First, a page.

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Published byOdalys Ashman Modified about 1 year ago

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Objective of Lecture Provide step-by-step instructions for nodal analysis, which is a method to calculate node voltages and currents that flow through components in a circuit. Chapter 3.2 and Chapter 3.3

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Nodal Analysis Technique to find currents at a node using Ohm’s Law and the potential differences betweens nodes. First result from nodal analysis is the determination of node voltages (voltage at nodes referenced to ground). These voltages are not equal to the voltage dropped across the resistors. Second result is the calculation of the currents

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Steps in Nodal Analysis V in

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Steps in Nodal Analysis V in Pick one node as a reference node Its voltage will be arbitrarily defined to be zero

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Step 1 V in Pick one node as a reference node Its voltage will be arbitrarily defined to be zero

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Step 2 Label the voltage at the other nodes V in

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Step 2 Label the voltage at the other nodes V in

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Step 3 Label the currents flowing through each of the components in the circuit

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Step 4 Use Kirchoff’s Current Law

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Step 5 Use Ohm’s Law to relate the voltages at each node to the currents flowing in and out of them. Current flows from a higher potential to a lower potential in a resistor The difference in node voltage is the magnitude of electromotive force that is causing a current I to flow.

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Step 5 We do not write an equation for I 7 as it is equal to I1

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Step 6 Solve for the node voltages In this problem we know that V1 = V in

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Step 7 Once the node voltages are known, calculate the currents.

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From Previous Slides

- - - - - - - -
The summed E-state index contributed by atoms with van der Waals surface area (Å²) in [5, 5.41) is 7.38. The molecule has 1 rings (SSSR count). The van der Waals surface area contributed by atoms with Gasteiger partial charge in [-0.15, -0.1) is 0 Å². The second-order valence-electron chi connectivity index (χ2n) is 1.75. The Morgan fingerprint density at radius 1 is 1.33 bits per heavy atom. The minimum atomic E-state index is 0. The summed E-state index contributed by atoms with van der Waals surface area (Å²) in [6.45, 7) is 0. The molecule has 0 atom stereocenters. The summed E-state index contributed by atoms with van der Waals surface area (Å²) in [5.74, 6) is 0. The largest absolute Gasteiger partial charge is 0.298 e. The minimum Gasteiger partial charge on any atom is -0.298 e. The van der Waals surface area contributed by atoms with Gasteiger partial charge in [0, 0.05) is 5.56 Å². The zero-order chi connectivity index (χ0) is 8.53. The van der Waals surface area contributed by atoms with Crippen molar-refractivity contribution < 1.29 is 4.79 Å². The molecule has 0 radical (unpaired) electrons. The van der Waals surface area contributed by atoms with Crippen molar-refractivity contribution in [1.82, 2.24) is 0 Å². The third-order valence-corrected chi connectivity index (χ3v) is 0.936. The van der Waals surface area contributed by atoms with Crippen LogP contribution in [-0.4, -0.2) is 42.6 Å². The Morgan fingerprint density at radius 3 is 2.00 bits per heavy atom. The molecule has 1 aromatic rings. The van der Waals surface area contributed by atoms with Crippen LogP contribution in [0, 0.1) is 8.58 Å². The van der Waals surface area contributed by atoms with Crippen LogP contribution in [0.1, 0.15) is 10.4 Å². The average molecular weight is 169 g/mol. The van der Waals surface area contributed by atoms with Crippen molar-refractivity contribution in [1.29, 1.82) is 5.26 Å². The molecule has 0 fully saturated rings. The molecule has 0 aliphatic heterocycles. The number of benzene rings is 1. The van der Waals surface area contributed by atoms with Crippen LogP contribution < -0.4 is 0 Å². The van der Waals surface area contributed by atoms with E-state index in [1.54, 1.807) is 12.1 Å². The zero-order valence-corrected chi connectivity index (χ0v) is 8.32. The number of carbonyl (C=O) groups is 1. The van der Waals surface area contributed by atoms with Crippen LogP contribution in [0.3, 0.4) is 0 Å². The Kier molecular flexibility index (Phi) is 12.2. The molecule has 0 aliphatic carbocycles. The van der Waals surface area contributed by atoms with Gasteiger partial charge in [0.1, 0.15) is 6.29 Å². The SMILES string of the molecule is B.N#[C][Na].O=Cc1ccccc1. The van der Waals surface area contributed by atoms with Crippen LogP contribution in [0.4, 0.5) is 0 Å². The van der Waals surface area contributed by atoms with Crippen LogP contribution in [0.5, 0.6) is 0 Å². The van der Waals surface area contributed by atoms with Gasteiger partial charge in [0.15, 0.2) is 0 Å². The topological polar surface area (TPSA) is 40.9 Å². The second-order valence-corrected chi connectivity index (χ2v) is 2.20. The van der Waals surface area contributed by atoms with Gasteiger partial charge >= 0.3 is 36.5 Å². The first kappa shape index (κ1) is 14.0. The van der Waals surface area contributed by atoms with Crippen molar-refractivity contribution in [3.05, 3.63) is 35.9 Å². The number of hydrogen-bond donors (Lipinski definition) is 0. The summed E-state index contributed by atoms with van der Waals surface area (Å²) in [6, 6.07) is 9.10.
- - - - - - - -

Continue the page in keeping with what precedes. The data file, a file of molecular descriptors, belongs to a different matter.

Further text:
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Substituting in Numbers

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Substituting the results from Ohm’s Law into the KCL equations

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Chugging through the Math Node voltages must have a magnitude less than the sum of the voltage sources in the circuit One or more of the node voltages may have a negative sign This depends on which node you chose as your reference node. Node Voltages(V) V1V1 10 V2V V3V V4V V5V5 3.46

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Chugging through the Math Voltage across resistors (V) V R1 = (V 1 – V 2 )4.45 V R2 = (V 2 – V 3 )0.990 V R3 = (V 3 – V 5 )1.10 V R4 = (V 3 – V 4 )0.824 V R5 = (V 4 – V 5 )0.274 V R6 = (V 5 – 0V)3.46 The magnitude of any voltage across a resistor must be less than the sum of all of the voltage sources in the circuit In this case, no voltage across a resistor can be greater than 10V.

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Chugging through More Math Currents ( A) I1I1 495 I2I2 I3I3 220 I4I4 275 I5I5 I6I6 495 I7I7

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Check None of the currents should be larger than the current that flows through the equivalent resistor in series with the 10V supply.

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Summary Steps in Nodal Analysis 1. Pick one node as a reference node 2. Label the voltage at the other nodes 3. Label the currents flowing through each of the components in the circuit 4. Use Kirchoff’s Current Law 5. Use Ohm’s Law to relate the voltages at each node to the currents flowing in and out of them. 6. Solve for the node voltage 7. Once the node voltages are known, calculate the currents.

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